How College Applications are Evaluated
In the US admissions process, colleges and universities take many factors into consideration. Admissions officers look at “hard factors” (GPA, grades, and test scores) and “soft factors” (essays, extracurricular activities, recommendations, and demonstrated interest) to gain a full picture of applicants. How these components are evaluated, however, can be confusing to families and make the college admissions process somewhat mysterious.
Most US universities use the “holistic review” process when evaluating college applications. This means admissions officers place emphasis on the applicant as a whole person, not just his or her academic achievements, so soft factors may be given just as much consideration as the empirical data present in hard factors.
Admissions officers want to get to know students and admit those applicants who they think will excel at the institution and make a positive impact on the campus community. The holistic review approach benefits applicants who may have not had the best academic marks, but can contribute to the college community in other ways.
Colleges want to build well-rounded classes made up of specialists who can contribute to the campus community in ways other than great academic performance. Taking only the applicants with the top grades and test scores may not make for a diverse or well-rounded student body.
The Admissions Rubric
Admissions officers use a “rubric” as a guide. Rubrics are not one-size-fits-all and differ from school to school, but most evaluate these core components of an applicant’s profile (in no particular order):
- Course Rigor
- Standardized Test Scores
- Extracurricular Activities
- Recommendation Letters
- Strength of School
- Demonstrated Interest
In most rubrics, each factor is evaluated against the admissions standards for the school, and whether it is above, equal to, or below the standard outlined in the rubric.
For example, if the average SAT score of previously admitted students is 1400, that then serves as the benchmark for evaluating new applicants. If an applicant has an SAT score above 1400, he or she can be given the highest score for that particular category. If the applicant has an SAT score right at the average, or 1400, he or she is given a middle score, and a low score is given for an SAT score below the average. Again, different schools use different rubrics and scoring systems can vary.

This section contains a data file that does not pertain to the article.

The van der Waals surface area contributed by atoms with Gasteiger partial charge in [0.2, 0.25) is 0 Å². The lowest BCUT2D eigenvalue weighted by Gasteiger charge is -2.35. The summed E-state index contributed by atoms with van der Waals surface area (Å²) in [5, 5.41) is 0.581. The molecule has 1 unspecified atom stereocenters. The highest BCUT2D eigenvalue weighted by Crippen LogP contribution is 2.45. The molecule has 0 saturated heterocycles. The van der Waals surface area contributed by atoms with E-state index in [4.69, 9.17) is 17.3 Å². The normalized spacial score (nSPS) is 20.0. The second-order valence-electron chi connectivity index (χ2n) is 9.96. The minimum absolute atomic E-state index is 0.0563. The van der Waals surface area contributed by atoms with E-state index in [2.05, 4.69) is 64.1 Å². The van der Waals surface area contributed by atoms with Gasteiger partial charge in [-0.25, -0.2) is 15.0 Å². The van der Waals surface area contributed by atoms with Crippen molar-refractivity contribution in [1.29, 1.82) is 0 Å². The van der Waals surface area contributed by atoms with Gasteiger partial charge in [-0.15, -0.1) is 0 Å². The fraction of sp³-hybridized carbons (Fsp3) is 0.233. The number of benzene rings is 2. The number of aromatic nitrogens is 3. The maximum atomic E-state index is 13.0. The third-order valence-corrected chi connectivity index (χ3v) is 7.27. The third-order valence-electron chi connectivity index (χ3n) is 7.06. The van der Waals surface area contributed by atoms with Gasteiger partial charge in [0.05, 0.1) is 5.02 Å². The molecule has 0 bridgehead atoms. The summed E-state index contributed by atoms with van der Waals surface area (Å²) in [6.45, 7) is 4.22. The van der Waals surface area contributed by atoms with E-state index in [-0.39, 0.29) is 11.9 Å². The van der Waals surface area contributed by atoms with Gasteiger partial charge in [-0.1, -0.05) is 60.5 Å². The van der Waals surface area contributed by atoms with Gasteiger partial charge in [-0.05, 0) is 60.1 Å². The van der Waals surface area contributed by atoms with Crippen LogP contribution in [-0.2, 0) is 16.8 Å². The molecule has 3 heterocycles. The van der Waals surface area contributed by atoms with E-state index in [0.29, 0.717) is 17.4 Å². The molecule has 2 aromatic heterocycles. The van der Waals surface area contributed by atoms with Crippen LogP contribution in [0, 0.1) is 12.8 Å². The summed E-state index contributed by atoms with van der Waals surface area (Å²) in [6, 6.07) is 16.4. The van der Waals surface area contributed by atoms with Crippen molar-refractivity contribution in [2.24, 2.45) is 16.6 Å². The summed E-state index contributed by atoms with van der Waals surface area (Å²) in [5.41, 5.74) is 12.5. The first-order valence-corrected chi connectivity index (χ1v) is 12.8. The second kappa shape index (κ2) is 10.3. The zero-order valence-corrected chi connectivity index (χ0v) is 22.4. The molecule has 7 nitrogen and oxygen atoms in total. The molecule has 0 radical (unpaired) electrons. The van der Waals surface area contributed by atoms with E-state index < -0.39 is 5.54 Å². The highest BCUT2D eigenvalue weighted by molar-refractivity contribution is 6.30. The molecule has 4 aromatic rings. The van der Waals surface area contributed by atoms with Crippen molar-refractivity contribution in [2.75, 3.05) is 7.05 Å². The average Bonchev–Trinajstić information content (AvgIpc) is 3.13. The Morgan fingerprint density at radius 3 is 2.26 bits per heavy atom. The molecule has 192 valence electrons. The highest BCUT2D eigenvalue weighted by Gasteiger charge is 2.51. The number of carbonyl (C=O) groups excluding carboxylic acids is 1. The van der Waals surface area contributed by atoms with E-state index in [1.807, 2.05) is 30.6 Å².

Things like extracurricular activities and essays can seem harder to judge, but an admissions rubric does make the process seem a little more straightforward.
For example, a school can choose to rate essays based on what they learn about the applicant and whether the essays are well-written. A stand-out essay in which the reader learns a lot about the applicant can earn top marks, while a well-written essay that reveals little about the applicant can earn middle-of-the-road marks, and a poorly written essay where the reader learns nothing new about the applicant can get a low mark.
Many schools publicize the median GPA and test scores of admitted applicants in order for prospective students to get an idea of the scores they will need in order to be considered for admission. The goal for applicants is to submit an application with components equal to or above the admissions standards set by the admissions office.
Evaluating the strength of your extracurricular activities, course load, essays and other soft factors against the admissions standards of the college or university, however, isn’t as simple as checking the information on the school’s website. Help from your college counselor is most valuable for these components.
Meet with your college or independent counselor early and often.
College and independent counselors have insight into what schools are looking for when evaluating the soft factors of a college application.
For example, counselors know that schools like to see sustained interest in just a few extracurricular activities throughout all four years of high school, with students steadily taking on more responsibility and leadership roles in those activities. Because counselors have this insight, they can help students find activities that best fit their interests or identify activities to become more involved in.
Also, more and more schools are looking at demonstrated interest. Counselors can help students identify what steps they need to take to show a school that it is a top choice and how to indicate the strong possibility that they would attend if admitted.
Colleges look at everything from all four years of high school, so it’s never too early to start preparing for the college admissions process. Students should meet with their counselors as early as freshmen year to begin mapping out action plans. These plans should include classes they’re taking now, what courses to take next and following years, SAT and ACT test-prep timelines, and how to begin building balanced college lists.
At IvyWise, we have over 100 years of collective admissions experience, so we know what colleges are looking for when evaluating applications. For more information on our services and how we can help enhance your student’s chances of admission when it comes time to apply, contact us today.
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